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dbigtex56

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dbigtex56 last won the day on April 3 2013

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About dbigtex56

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    Houston (previously Montrose, now Midtown) TX
  • Interests
    vintage cameras, music, crossword puzzles, cooking, movies, art and industrial design, current events, literature, history and of course architecture.

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  1. I am trying, without success, to picture migrating ducks, geese, cranes, etc. happily perched in one of your mythic tropical forests.
  2. Further, these crappy million dollar beach houses don't seem to be holding their value. Seems that people who have that kind of money to invest don't want someone else's dated "dream home" McMansion. Although the original WSJ article is paywall protected, here's a video transcription of their recent article "A Growing Problem in Real Estate: Too Many Big Houses". I fail to see how this kind of development would benefit Galveston in the long run, especially since every hurricane season might spell disaster.
  3. Short answer? You tell them "tough luck". People need to be disabused of the idea that free parking is a God-given birthright, and that on-street parking exists solely for the benefit of those who live adjacent to it. This isn't news in other big cities. People select their housing with the expectation that accommodations need to be made if they choose to have a car (or two). It's time for Houston to grow up, and place the responsibility squarely where it belongs. If you can't afford to park your car, then you can't afford a car.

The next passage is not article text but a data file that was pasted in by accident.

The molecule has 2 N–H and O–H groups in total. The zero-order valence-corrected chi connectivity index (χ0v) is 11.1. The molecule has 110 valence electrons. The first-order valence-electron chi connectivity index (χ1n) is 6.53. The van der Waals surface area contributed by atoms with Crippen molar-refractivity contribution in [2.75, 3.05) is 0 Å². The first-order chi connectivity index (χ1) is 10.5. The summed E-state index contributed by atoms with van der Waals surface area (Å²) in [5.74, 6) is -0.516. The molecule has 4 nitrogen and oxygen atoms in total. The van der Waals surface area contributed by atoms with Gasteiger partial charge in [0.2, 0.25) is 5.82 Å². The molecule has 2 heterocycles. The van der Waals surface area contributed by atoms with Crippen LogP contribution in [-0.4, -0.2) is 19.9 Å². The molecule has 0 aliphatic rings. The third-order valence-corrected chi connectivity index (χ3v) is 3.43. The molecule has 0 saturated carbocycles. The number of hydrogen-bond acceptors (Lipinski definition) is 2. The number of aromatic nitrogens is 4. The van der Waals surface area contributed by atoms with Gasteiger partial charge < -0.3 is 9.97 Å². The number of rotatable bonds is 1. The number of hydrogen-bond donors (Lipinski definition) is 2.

4. I'm leery of the term "economically-disadvantaged areas", which seems to imply that these areas are slums, and a form of urban blight that must be eliminated. The areas where the "economically-disadvantaged" live include neighborhoods that were developed before WW II, a time when one (or no) car households were common. They were designed with the understanding that sidewalks and public transportation were necessities. Contrast this with the areas into which the poor are now being scattered, which were designed specifically for the automobile. Too often these neighborhoods and the people who occupy them are cut off from access to grocery stores, parks, clinics, libraries, etc. because car ownership is out of reach. Of course, it comes down to economics. Many people are wary about investing in poorer areas. Development can (and should) involve an element of risk. The movement of people into inner city neighborhoods is a well-established trend that needs no outside encouragement. The resulting uprooting and relocation of thousands of families is certain to create more problems than it solves.
  5. I agree. For some reason, people believe that "the grass is greener on the other side of the fence", and tend to dismiss native plants as ordinary and unattractive. Kate ("McMansion Hell") Wagner wrote a thought-provoking article for Curbed called "The Case Against Lawns" which also emphasizes the role that native species play in defining a sense of place. Trees are only part of the equation; we should also be questioning whether acres of St. Augustine grass is necessary, or even desirable. We should exercise caution when selecting exotics; the chinaberry tree is a non-native that was introduced because of its rapid growth and attractive appearance. It's now one of the most problematic weed trees in the Houston area.